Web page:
My .577 snider gunshow finds today

I got this .577 ammo today. $5 each for the ‘paper’ and $3 for the brass. this is the first snider ammo in my collection. I have a couple questions. I assume the one DC is bird shot and what is with the little kynoch round? I have read that some of the iron ‘pot’ base ammo had a black line on them but what about this red line?


The short one is a pistol round. Lancaster and others made pistols in .577 - a nice find

I think the red line indicated Government Property.

the paper projectile would be shot, as you suggest but it would be a poor performer for hunting although not impossibly so. My belief is that they were sold mainly for use against snakes in places like India

The single red line denoted a Mark IX round, not government property per se.

See the Snider pages on my website for details: … to-mark-vi


For what it is worth I respectively disagree with VinceGreen’s assessment that the short one is a pistol round. Three reasons; one the bullet is not crimped as other correct examples while the coiled case examples seat the bullet mostly below the mouth, two the case is not tapered, and three Kynoch is not known to make that round, the others known to be correct are on Eley made brass.
On the up side $3 is not big deal. Start a fake drawer.

Forgot to add the shot load were often rubber stamped on the side of the sabot with the size.
I have tan, white, yellow & red colored sabot’s & the tan are stamped “6”. My others are not marked, just to say they might well have been as I recall seeing an “8” on some…

No 1 is a Cdn made second pattern by Dominion Ctg Factory Quebec c1886-91.

thanks for the info guys! are you sure the little round is a pistol ‘fake’? I was thinking it might even be a training round? my dad thought the bullet might even be of civil war vintage because of the white powdery color of it.

No, I am afraid not. The headstamp is too modern, certainly post WWI and probably post WW2. It is a cut down Snider rifle round.


The white powdery substance is the lead oxidizing. It will flake off, but better to just leave it as you don’t want to breathe / ingest lead. Not proper brain food.

The differences in the lead it’s self, storage, and other factors oxidize lead. I have pre-civil war items that show no oxidation & post WW II that are completely white, so noting to judge time by.

The ‘pistol’ round is definitely dubious as Pete correctly said but it may have been a case cut down with the genuine intention of using it in a pistol. The ammo went out of production many years ago, the pistols are still around. People who shoot these old classic pistols have to resort to trying all manner of tricks to create the ammo they need. Cartridge Conversion is a whole big subject in itself. I don’t see why anyone would create a fake and then sell it for $3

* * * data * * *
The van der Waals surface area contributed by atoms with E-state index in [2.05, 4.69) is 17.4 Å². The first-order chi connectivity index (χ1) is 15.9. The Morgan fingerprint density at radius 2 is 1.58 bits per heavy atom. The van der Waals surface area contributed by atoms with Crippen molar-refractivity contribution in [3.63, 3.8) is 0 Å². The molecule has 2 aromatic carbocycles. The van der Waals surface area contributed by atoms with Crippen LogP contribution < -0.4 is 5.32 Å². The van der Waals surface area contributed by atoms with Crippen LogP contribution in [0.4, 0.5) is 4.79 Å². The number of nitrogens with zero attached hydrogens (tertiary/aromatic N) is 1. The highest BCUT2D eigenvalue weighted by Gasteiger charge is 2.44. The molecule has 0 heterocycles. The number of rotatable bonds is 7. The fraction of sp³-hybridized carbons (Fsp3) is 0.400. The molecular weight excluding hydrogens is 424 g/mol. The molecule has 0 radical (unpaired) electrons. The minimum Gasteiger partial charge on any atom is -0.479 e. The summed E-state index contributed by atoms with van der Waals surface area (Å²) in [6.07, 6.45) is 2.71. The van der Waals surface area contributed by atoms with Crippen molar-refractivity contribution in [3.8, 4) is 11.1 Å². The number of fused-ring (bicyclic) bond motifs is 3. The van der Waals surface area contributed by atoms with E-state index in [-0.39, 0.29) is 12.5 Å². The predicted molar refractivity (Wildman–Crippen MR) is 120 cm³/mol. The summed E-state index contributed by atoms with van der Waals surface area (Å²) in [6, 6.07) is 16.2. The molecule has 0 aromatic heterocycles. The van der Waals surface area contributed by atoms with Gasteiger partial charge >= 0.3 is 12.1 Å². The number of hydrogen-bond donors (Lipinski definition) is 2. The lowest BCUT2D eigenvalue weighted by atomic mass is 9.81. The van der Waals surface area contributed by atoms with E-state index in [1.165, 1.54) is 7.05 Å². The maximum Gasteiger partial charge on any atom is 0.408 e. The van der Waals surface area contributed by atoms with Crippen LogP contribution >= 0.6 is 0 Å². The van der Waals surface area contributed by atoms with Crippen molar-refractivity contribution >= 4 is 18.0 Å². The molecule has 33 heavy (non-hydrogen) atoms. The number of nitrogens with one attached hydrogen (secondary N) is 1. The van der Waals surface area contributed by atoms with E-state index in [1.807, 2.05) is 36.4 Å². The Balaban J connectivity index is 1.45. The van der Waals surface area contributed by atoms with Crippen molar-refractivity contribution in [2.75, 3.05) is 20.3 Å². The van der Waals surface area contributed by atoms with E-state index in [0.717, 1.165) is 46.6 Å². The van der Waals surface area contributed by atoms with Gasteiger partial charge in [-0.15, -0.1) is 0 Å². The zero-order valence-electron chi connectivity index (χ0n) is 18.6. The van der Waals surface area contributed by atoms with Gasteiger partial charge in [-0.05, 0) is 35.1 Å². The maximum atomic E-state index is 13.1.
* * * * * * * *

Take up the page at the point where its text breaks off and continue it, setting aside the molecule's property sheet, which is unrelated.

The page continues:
The whiteness of the lead is no reliable indicator of age. When produced from pure lead bullets can go white very quickly. I have to store cast balls for my muzzle loaders in kerosene to stop them turning white in my garage. Some I suppose are ten years old now, I have a big casting session every few years and store them.

I think it must have been just cut down for some one to use. it for sure was not trying to be passed off as a fake. he had a little box with maybe 100 rounds of misc ammo for $3 that’s were I picked it out of.
that must be one hell of a pistol that shot that thing though.

Trevork - you think that the short round would be one helluva pistol.
Well, years ago, not long after I started working at the gun shop I was with most of my adult life, we have a Howdah Pistol (double barrel) in the store chambered for the full length 577 snider rifle cartridge. The gun was made as a pistol, but looked like an altered double rifle to give a sense of what the gun was like As I recall, the other chap working there at the time, now a well-known fellow in the gun industry, shot it on our little test range - one shot. He loaded both barrels but the recoil caused his trigger finger to hit the front edge of the trigger guard and gave him quite a serious cut on it. As I recall, he decided not to shoot the second round, and not being particularly adventerous, I chose not to shot the crazy thing at all!

The point of the story - they actually made pistols chambered for the full-size .577 Snider Rifle cartridge!

Don’t confuse big with powerful when it comes to the old British pistol calibres. I don’t have the ballistics to hand but it probably only bumbled along at about 600fps

Compared to modern pistols it was feeble

Real Howdah pistols (the term is often misused) were, as John says, cutdown double rifles used for one purpose only. To be mounted, usually in pairs, somewhere handy at the front of a Howdah to serve as the last line of defence when attacked by a tiger. Tigers it seem would climb up the elephant’s trunk to get to the humans.

The .577 Snider also inspired a number of civilian varients in the double rifle world so you have a basis for adding to your collection but the big game cartridges, usually but not exclusively Kynoch, are very expensive now.

Re the suggestion that this may be a modern reload for shooting, I can confirm that I made similar for firing in my old Webley revolver.
I made the cases from cut down Snider cases and reloaded with 48 grains of black powder. Not only were the cases cut to length but I had to ream out the inside as the case wall at this length was too thick.
The recoil was not as fierce as you might imagine as the black powder gives a push rather than the sharp kick that smokeless would give.
I had a bullet mould custom made and used dies and modern Snider brass for reloading made by NDFS. in Devon.

A question on NDFS. Jim Goodwin, retired, about ten years ago. Somebody was supposed to be taking over the business, do you know who?